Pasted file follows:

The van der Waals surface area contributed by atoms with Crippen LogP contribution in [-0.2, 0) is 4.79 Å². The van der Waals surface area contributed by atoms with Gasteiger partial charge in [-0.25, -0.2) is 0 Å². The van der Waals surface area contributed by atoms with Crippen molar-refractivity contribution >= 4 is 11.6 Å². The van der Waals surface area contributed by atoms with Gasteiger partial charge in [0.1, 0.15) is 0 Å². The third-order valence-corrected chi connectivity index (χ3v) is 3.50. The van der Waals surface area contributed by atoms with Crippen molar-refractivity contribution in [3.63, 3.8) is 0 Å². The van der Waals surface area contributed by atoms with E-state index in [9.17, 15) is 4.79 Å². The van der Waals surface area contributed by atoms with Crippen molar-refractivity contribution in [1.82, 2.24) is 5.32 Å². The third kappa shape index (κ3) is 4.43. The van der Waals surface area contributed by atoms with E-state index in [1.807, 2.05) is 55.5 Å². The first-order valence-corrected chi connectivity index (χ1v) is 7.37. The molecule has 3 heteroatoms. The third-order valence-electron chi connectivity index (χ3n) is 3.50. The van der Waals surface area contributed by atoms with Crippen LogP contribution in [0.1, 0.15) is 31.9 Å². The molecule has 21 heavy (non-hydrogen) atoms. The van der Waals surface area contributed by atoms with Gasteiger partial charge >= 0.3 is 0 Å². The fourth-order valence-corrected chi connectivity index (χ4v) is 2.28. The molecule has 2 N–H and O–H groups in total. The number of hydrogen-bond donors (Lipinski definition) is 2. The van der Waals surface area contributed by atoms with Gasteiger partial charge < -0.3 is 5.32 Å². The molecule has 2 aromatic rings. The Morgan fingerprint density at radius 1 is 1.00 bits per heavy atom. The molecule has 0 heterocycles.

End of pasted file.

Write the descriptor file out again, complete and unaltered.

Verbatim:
The van der Waals surface area contributed by atoms with Crippen LogP contribution in [-0.2, 0) is 4.79 Å². The van der Waals surface area contributed by atoms with Gasteiger partial charge in [-0.25, -0.2) is 0 Å². The van der Waals surface area contributed by atoms with Crippen molar-refractivity contribution >= 4 is 11.6 Å². The van der Waals surface area contributed by atoms with Gasteiger partial charge in [0.1, 0.15) is 0 Å². The third-order valence-corrected chi connectivity index (χ3v) is 3.50. The van der Waals surface area contributed by atoms with Crippen molar-refractivity contribution in [3.63, 3.8) is 0 Å². The van der Waals surface area contributed by atoms with E-state index in [9.17, 15) is 4.79 Å². The van der Waals surface area contributed by atoms with Crippen molar-refractivity contribution in [1.82, 2.24) is 5.32 Å². The third kappa shape index (κ3) is 4.43. The van der Waals surface area contributed by atoms with E-state index in [1.807, 2.05) is 55.5 Å². The first-order valence-corrected chi connectivity index (χ1v) is 7.37. The molecule has 3 heteroatoms. The third-order valence-electron chi connectivity index (χ3n) is 3.50. The van der Waals surface area contributed by atoms with Crippen LogP contribution in [0.1, 0.15) is 31.9 Å². The molecule has 21 heavy (non-hydrogen) atoms. The van der Waals surface area contributed by atoms with Gasteiger partial charge >= 0.3 is 0 Å². The fourth-order valence-corrected chi connectivity index (χ4v) is 2.28. The molecule has 2 N–H and O–H groups in total. The number of hydrogen-bond donors (Lipinski definition) is 2. The van der Waals surface area contributed by atoms with Gasteiger partial charge < -0.3 is 5.32 Å². The molecule has 2 aromatic rings. The Morgan fingerprint density at radius 1 is 1.00 bits per heavy atom. The molecule has 0 heterocycles.